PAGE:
- Talk with people in the industry you’re trying to get into. Want a job in government public affairs? Get on GovLoop and start commenting on people’s blogs. Want a job in public relations? Participate in the PRSA LinkedIn group. Want a job in sports? Get the #sportsprchat on your calendar. Be a part of the conversation.
- Talk to the person/organization you’re trying to work for. The old advice was to research the company that you’re applying to so that you know what work they do, who their clients are, etc. That advice still applies, but that’s literally the bare minimum you can do. Be prepared to do more than some simple secondary research and instead look to see who from that company is on Twitter and start following them. Connect with them on LinkedIn. Comment on their blogs. And for the love of God, talk with them about something OTHER than the fact that you want a job. You wouldn’t walk up to them in real life and hand them your resume before even introducing yourself would you? Then don’t do it online either. Tell them how much you liked their last blog post. Answer a question they asked on Twitter. Give them your thoughts on that last link they shared on LinkedIn – just do something other than say “hey are you guys hiring? Check out my resume!”
- Start early. I don’t want to see that you started your Pinterest, Facebook, Twitter, and YouTube channels all on the same day two weeks ago and now you’re applying for a job with me. Start building up your online presence before you start looking for a job. I don’t want to hire someone who is just going through the motions – I want to hire someone who understands that their use of social media is about a hell of a lot more than just finding a job. It’s about becoming a better professional, demonstrating that you’re a lifelong learner, and explaining who you are rather than just what you did.
What other tactics would you add? How have you used social media to get a job or internship?
All real good points. I think some folks have a problem with using social media for their job search because they may not be real comfortable with the technology. With that said you need to look at a few channels and then build your brand within there. You are right that you can’t join all of the channels at once, put up a profile and then think that folks are going to flock to you. You need to build depth and be sure that you are building it correctly. What do I mean about building it correctly? Simple things: picture, well thought out descriptions and meaningful connections. Connections are good, but are you being a spammer rather than a connector? Are you truly connecting – saying how you want to connect and then thanking someone for the connection – that is extending your online brand. Participating in conversations – we all say we are “crazy busy” and while technology is supposed to free us it actually can bind us. We need to take those connections and participate in conversations to build those relationships that will fulfill us professionally and personally. And possibly lead to a job.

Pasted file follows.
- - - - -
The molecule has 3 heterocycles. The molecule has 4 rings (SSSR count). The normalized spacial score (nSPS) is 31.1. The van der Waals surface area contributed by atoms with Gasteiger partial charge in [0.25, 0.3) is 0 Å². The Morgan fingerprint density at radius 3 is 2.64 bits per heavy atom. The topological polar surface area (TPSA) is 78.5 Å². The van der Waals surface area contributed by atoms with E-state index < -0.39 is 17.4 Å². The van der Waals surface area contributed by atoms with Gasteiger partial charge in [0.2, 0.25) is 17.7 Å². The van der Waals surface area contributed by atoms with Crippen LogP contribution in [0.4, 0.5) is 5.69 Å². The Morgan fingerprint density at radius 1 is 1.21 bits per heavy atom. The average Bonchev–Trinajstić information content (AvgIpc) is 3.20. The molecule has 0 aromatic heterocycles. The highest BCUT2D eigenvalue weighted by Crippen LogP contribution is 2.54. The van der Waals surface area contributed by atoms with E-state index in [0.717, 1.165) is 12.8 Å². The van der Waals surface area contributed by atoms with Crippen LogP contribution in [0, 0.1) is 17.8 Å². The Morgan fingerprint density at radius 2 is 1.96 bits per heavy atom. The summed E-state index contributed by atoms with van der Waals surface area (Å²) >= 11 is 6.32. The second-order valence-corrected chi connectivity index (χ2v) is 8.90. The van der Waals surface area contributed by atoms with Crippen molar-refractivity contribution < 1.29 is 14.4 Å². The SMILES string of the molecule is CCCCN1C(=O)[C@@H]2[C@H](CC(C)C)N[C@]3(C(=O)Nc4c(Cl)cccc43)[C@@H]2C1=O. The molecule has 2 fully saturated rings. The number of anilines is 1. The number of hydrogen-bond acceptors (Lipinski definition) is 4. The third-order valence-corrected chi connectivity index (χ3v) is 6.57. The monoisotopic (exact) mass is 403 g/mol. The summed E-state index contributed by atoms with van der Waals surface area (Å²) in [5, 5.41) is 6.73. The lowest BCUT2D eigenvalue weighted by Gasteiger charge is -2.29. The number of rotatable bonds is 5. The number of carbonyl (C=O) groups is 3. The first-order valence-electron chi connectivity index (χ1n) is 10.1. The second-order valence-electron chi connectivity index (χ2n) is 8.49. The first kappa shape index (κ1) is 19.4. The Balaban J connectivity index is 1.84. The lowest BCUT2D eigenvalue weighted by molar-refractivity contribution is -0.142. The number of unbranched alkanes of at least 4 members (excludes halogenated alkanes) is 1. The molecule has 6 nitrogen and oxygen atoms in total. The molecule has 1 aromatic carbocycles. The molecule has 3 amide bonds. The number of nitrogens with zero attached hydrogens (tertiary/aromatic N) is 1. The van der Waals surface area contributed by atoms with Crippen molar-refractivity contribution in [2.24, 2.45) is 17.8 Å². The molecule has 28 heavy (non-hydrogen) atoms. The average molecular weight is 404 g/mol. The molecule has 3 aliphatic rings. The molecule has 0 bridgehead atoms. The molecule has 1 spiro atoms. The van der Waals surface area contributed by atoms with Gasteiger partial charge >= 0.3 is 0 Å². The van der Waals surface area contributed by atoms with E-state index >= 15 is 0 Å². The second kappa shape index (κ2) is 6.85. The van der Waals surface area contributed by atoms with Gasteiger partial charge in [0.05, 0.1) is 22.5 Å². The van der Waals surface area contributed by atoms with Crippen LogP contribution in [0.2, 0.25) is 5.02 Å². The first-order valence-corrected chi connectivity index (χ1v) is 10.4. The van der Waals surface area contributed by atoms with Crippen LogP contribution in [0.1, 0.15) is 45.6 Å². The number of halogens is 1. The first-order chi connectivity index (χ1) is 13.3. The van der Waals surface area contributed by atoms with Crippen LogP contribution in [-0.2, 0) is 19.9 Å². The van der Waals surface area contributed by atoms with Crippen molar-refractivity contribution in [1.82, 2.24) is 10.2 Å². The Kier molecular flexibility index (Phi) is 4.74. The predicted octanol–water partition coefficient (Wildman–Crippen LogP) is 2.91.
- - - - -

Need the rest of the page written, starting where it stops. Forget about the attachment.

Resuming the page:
Marketing Yourself for Your Next Opportunity
We are also not all going to be good at all social media and have to accept that fact. There are some tools I love and others that I can’t see to wrap my head around. I don’t think I am the only one. I do try to keep as many channels of communication open but there are some I am going to flourish with more than others. And in the blush of social media some of the tried and true ways of connecting seem to get overlooked such as blogs, commenting on blogs and user groups. All of these are very specific to key topics which build depth into your online brand and expertise.
I actually interviewed Michael Stelzner, Social Media Examiner on how to incorporate social media into your job search. Here is the interview:
Marketing Advice from Social Media Examiner